So in writing all of these blog posts, I’ve realized I failed to mention something somewhat important to me and my fitness journey: I’m dating a personal trainer.
To be clear, I’m not doing this blog because of him — I’m doing it for me. I’m incredibly lucky to have him supporting and motivating me, offering me tips and, yes, sometimes training me. I’ll admit that sometimes I get self-conscious when comparing my athleticism to his but I also know that I bring other things to the table (I’m a mad oboe player, y’all).
I bring this up because my boyfriend has really helped re-frame the idea of workout recoveries for me. Some myths I used to believe about post-workout recovery:
- Being sore is the goal forever and always
- When you workout, you can veg as much as you want the rest of the time
- Eat what ever want post-workout
- If you feel fine, you don’t need to recover
For fitness newbies like myself, it’s hard enough getting to the gym in the first place. But having to think about what happens after? Why does that matter if I already did the hard work?
Well as it happens and is the general consensus, the post-workout recovery time is when your muscles actually start to grow. So resting is just as important as the workout. Aha, my laziness finally comes in handy!
Well, sort of. I’ve learned from my boyfriend* that recovering doesn’t just mean an excuse to munch on some Ruffles in front of your favorite movie (not ashamed to admit my favorite movie is “The Sound of Music.”).
But resting and refueling is important, especially after an intense workout. And how you recover will all depend on the type of workout you do and how new you are to it. When I first started weightlifting, my muscles hurt so badly that sitting on the toilet was an exercise in torture. Now? I can sit on the toilet no problem! Take rest days for as long as your body is telling you to (but seriously, don’t use that as an excuse to rest indefinitely).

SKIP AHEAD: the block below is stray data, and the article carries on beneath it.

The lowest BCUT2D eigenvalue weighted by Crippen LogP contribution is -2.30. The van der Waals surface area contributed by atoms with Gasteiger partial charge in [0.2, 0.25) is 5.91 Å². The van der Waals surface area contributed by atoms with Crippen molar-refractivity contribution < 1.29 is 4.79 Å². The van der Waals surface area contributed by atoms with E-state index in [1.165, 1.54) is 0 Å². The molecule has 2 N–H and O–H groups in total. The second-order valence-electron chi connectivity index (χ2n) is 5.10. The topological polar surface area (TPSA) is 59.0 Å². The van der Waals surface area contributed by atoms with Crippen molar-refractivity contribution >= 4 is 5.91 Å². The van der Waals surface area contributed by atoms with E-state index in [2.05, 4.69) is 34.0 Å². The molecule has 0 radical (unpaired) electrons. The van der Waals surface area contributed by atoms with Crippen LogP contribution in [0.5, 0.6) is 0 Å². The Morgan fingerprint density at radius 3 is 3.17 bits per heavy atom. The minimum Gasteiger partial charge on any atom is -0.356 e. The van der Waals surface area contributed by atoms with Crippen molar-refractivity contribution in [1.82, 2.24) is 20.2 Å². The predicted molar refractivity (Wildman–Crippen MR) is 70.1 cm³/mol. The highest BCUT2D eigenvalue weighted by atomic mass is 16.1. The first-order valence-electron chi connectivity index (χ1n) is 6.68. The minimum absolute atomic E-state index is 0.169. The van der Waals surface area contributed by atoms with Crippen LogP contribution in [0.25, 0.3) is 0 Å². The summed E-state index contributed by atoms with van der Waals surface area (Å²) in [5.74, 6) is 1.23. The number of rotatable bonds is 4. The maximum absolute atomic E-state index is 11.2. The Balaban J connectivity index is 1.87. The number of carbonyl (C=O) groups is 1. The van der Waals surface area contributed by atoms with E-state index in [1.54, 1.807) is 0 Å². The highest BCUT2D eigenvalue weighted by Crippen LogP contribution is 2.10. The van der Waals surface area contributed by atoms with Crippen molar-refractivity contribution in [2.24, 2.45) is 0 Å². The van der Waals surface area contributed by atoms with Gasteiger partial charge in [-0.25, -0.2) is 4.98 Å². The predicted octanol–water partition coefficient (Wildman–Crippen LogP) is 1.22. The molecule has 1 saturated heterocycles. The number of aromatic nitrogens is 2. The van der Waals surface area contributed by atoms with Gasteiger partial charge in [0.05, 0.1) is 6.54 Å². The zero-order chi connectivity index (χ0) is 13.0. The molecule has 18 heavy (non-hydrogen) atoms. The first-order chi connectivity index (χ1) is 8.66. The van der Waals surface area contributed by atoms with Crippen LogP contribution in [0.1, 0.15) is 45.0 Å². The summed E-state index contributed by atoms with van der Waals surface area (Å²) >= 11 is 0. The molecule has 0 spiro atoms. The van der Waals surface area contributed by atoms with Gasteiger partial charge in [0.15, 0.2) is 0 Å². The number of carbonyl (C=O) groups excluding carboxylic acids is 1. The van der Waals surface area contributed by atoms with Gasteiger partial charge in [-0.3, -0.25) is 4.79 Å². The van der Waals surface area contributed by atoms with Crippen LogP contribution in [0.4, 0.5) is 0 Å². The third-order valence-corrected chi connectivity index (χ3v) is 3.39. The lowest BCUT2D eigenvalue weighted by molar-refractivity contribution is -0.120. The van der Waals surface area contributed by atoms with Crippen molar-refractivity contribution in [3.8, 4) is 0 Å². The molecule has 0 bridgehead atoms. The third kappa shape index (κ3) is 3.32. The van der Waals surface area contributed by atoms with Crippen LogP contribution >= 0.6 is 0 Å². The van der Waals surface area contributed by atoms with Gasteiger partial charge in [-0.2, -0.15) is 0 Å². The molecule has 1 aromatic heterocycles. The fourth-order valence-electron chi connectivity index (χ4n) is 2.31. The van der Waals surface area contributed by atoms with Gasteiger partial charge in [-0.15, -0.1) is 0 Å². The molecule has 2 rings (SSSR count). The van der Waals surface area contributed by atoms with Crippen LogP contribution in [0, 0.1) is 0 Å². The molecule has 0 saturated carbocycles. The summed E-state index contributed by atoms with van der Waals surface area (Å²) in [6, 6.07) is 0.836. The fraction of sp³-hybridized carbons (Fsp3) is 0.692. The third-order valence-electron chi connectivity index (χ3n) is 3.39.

If you’re totally new to working out, take it easy and rest well. I’m good at that. But I’ve been working out long enough that my body feels fine engaging in active recovery like a nice hike, a ballet class, some body weight workouts, or chasing my cats around the yard.
And obviously crucial to the rest period is sleep. I’m an occasional sufferer of insomnia sometimes due to stress and anxiety, sometimes because I can’t tear myself away from my phone, and sometimes because Mercury was in retrograde and sleep just wasn’t in my cards. But sleep is so important to your mental and physical health, so please ignore all advice that you should squeeze that workout in and sacrifice an hour of sleep. And to get a good night’s sleep, don’t workout too close to bed time.
Eating the right foods before and after working out is important too. There are a million zillion blogs out there with recipes of what to eat before and after and when, so I’m not gonna go there. But the general consensus, again, is to get some protein and complex carbs into your system to both fuel your energy and help you maximize recovery. It seems like silly, obvious advice — don’t forget to eat! — but something I often forget. Just the other day I skipped a meal before some tough cardio and man, I felt awful afterward. Don’t do that.
Lastly, take your recovery seriously! I know that I used to treat the time between workouts as my “reward” for being active and an excuse to be lazy. And on the flip side, gym addicts might see rest time as unproductive and being lazy. But seriously, take it seriously!
Looking for other advice on post-workout recovery (or anything about fitness)? Checkout my new Pinterest board:
I’ve also started a new YouTube channel with videos of my workouts and, *special bonus,* videos of my adorable, temperamental cats:
*Disclaimer: In case you’re wondering the validity of my boyfriend’s advice don’t worry, I triple fact-check everything he says. As a former reporter, he’s used to my incessant questioning like “Do you have data or research to backup that claim?”